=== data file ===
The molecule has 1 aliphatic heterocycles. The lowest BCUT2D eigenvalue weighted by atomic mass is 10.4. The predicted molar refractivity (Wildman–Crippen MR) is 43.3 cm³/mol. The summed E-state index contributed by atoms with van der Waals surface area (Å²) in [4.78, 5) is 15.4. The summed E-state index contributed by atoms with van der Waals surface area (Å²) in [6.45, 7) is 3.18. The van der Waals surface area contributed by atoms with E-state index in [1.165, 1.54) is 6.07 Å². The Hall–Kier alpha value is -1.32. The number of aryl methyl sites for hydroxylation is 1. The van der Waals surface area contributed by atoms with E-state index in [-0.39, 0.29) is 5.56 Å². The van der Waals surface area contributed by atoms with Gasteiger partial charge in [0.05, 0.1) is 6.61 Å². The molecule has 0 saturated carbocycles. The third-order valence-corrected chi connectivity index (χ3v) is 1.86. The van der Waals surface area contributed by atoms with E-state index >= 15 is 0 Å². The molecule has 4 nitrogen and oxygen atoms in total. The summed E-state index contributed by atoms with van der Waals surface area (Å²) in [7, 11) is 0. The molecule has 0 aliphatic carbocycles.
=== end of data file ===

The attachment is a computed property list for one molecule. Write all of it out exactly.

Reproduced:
The molecule has 1 aliphatic heterocycles. The lowest BCUT2D eigenvalue weighted by atomic mass is 10.4. The predicted molar refractivity (Wildman–Crippen MR) is 43.3 cm³/mol. The summed E-state index contributed by atoms with van der Waals surface area (Å²) in [4.78, 5) is 15.4. The summed E-state index contributed by atoms with van der Waals surface area (Å²) in [6.45, 7) is 3.18. The van der Waals surface area contributed by atoms with E-state index in [1.165, 1.54) is 6.07 Å². The Hall–Kier alpha value is -1.32. The number of aryl methyl sites for hydroxylation is 1. The van der Waals surface area contributed by atoms with E-state index in [-0.39, 0.29) is 5.56 Å². The van der Waals surface area contributed by atoms with Gasteiger partial charge in [0.05, 0.1) is 6.61 Å². The molecule has 0 saturated carbocycles. The third-order valence-corrected chi connectivity index (χ3v) is 1.86. The van der Waals surface area contributed by atoms with E-state index >= 15 is 0 Å². The molecule has 4 nitrogen and oxygen atoms in total. The summed E-state index contributed by atoms with van der Waals surface area (Å²) in [7, 11) is 0. The molecule has 0 aliphatic carbocycles.